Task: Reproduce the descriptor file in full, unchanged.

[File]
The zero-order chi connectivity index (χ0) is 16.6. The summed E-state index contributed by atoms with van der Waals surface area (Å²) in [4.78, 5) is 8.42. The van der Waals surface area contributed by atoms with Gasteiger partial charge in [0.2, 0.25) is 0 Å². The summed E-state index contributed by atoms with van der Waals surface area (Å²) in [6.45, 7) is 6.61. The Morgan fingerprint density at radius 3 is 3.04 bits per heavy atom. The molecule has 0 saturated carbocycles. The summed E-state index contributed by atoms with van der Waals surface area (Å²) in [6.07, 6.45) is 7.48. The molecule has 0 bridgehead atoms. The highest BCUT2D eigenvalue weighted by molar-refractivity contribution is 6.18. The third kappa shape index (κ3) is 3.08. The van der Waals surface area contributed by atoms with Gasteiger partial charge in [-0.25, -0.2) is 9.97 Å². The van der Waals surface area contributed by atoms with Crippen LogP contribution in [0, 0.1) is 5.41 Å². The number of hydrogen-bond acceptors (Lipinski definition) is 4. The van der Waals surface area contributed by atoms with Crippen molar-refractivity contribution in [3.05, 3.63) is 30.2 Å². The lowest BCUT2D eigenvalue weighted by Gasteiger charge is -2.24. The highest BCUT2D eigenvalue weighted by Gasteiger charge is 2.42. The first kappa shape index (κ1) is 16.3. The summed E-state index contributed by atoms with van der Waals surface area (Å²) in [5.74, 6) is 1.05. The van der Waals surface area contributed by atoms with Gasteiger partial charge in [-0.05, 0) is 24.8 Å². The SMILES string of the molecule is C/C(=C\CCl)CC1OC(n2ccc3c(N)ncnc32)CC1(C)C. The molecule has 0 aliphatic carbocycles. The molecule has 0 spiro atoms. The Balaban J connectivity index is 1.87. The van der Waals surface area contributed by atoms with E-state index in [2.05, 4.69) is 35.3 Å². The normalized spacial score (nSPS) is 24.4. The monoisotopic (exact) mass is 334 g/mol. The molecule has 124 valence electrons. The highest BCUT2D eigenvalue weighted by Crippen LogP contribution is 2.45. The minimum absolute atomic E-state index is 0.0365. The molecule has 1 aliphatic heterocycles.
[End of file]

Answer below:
The zero-order chi connectivity index (χ0) is 16.6. The summed E-state index contributed by atoms with van der Waals surface area (Å²) in [4.78, 5) is 8.42. The van der Waals surface area contributed by atoms with Gasteiger partial charge in [0.2, 0.25) is 0 Å². The summed E-state index contributed by atoms with van der Waals surface area (Å²) in [6.45, 7) is 6.61. The Morgan fingerprint density at radius 3 is 3.04 bits per heavy atom. The molecule has 0 saturated carbocycles. The summed E-state index contributed by atoms with van der Waals surface area (Å²) in [6.07, 6.45) is 7.48. The molecule has 0 bridgehead atoms. The highest BCUT2D eigenvalue weighted by molar-refractivity contribution is 6.18. The third kappa shape index (κ3) is 3.08. The van der Waals surface area contributed by atoms with Gasteiger partial charge in [-0.25, -0.2) is 9.97 Å². The van der Waals surface area contributed by atoms with Crippen LogP contribution in [0, 0.1) is 5.41 Å². The number of hydrogen-bond acceptors (Lipinski definition) is 4. The van der Waals surface area contributed by atoms with Crippen molar-refractivity contribution in [3.05, 3.63) is 30.2 Å². The lowest BCUT2D eigenvalue weighted by Gasteiger charge is -2.24. The highest BCUT2D eigenvalue weighted by Gasteiger charge is 2.42. The first kappa shape index (κ1) is 16.3. The summed E-state index contributed by atoms with van der Waals surface area (Å²) in [5.74, 6) is 1.05. The van der Waals surface area contributed by atoms with Gasteiger partial charge in [-0.05, 0) is 24.8 Å². The SMILES string of the molecule is C/C(=C\CCl)CC1OC(n2ccc3c(N)ncnc32)CC1(C)C. The molecule has 0 aliphatic carbocycles. The molecule has 0 spiro atoms. The Balaban J connectivity index is 1.87. The van der Waals surface area contributed by atoms with E-state index in [2.05, 4.69) is 35.3 Å². The normalized spacial score (nSPS) is 24.4. The monoisotopic (exact) mass is 334 g/mol. The molecule has 124 valence electrons. The highest BCUT2D eigenvalue weighted by Crippen LogP contribution is 2.45. The minimum absolute atomic E-state index is 0.0365. The molecule has 1 aliphatic heterocycles.